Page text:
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Arcanist tries to land onto identical remote branch instead of 'master'
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In our development process we often push feature branches to the repository server before they are ready for review. This way our CI server can automatically run all kinds of integration tests that take too long to run on a developer's machine. Once the branch is ready for review we do an arc diff, which works fine.

However, when trying to land the branch arc will get confused and tries to land the branch onto it's remote copy. It seems that because the local branch now tracks a remote branch, arc assumes it'll have to be landed onto that remote branch.

$ arc land
Landing current branch 'mybranch'.
 TARGET  Landing onto "mybranch", selected by following tracking branches upstream to the closest remote.
 REMOTE  Using remote "origin", selected by following tracking branches upstream to the closest remote.
 FETCH  Fetching origin/mybranch...
Usage Exception: There are no commits on "mybranch" which are not already present on the target.

I would expect arc to identify the remote branch as an identical mirror of the local branch and instead land onto the local parent branch.

Event Timeline

Why does the local branch track the remote branch? Do you push using --set-upstream? If so, why?

How would you expect arc to distinguish this case from the cases described in T9657, and particularly T9537 and T9658?

I'm not sure actually. Most of us use GUI tools like Sourcetree or Git Tower, which automatically set up tracking when a branch is pushed. I guess they do this to be able to show the "Commits behind / ahead" badges on branches.

If it needs to be possible to land directly onto a remote branch, it'll indeed be difficult to distinguish the cases. Two ideas:

  • Differential shows that a branch is "branched from X". I don't know if arc is aware of this information, but maybe it could try to look for this branch if it turns out there are no new commits that can be landed onto the tracking branch?
  • Some kind of .arcconfig setting to "never land stuff directly on a remote branch"

Have you asked Sourcetree or Git Tower to change their behavior instead? They can compute ahead/behind without setting tracking, and it seems like setting tracking is not really correct here (the local branches do not really "track" temporary remote CI branches in the traditional sense).

Generally, I'm very hesitant to use "will the push change anything" as a signal, because I think this is unintuitive and will create confusing false negatives. Specifically, if you do this:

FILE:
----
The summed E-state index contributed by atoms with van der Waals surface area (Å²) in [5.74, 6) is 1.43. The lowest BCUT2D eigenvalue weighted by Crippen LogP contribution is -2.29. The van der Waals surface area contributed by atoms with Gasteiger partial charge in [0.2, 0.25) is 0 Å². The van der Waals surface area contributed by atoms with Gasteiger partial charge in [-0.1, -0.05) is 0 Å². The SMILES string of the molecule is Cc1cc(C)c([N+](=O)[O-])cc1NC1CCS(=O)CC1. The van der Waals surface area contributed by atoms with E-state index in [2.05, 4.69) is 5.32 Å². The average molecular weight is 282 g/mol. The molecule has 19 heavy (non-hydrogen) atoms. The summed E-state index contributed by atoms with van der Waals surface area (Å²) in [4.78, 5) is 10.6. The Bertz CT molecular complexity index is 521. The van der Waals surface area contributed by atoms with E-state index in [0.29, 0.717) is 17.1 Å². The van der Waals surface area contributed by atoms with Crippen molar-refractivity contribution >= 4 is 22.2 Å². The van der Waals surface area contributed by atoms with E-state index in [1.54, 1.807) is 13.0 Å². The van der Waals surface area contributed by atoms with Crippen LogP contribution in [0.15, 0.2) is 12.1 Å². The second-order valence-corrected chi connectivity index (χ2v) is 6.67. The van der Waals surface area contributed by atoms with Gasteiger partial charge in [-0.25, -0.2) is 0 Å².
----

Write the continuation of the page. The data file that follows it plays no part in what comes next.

• Push for CI.
  • Notice and fix a typo, amending the local branch.
  • Do not update CI again, since you only fixed a doc typo.
  • arc land

...we would then detect that the local and tracked remote differ, and do the "wrong" thing according to your expectations.

(We could detect this case and fail with an error, but the root issue here seems to be that tracking is being set on a remote branch which the local branch really does not track.)

I guess you're right. We've never really questioned the behaviour of these GUI tools. We assumed that because they do this automatically and provide no way to disable it "they'll probably know what they're doing".

I'll open an issue at their issue tracker.

I've contacted Atlassian about this. They told me Sourcetree tracks branches automatically to cope with git's push.default setting. By default this is set to 'simple', which means git will push the current branch to a tracked remote branch that has the same name as the local branch.

It's possible to set it to 'current' (push current branch to any remote branch with the same name as the local branch), but Sourcetree will continue to track your branches anyway. They might change this in the future:

This is a problem for us too. People push branches to work on it on another machine.

Frankly I don't understand how tracking your own branch on remote is considered abnormal. Git complains about not tracking. Even more so, this "land onto upstream" behavior overriding .arcconfig is weird.

It's abnormal in Phabricator. I use arc patch to work from multiple machines.

@chad: arc-patch requires a diff and pushing a branch is much simpler than creating a diff. Since we seem to be pushed into the direction of an official Phabricator workflow, is that documented somewhere? Phabricator makes assumptions about code structure, versioning and many kinds of things, but are they stated somewhere?

Thanks for the link. That's rather conceptual though. And things like overriding upstream landing is a thing that breaks compatibility with underlying SCM by assuming you use arc-feature. A tool specific explanation of the workflow would be great, for understanding the point of why things work the way they do. Though I'd rather the Official Workflow did not prevent other workflows. But I guess I have the power to remove that feature.

If other workflows means pushing to the remote, T5000 is the plan. Functionally we don't feel " just push whatever" to the remote scales once you hit enterprise scale. The remote becomes polluted with junk branches.

I'm going to merge this into T11535 since it's basically the same issue.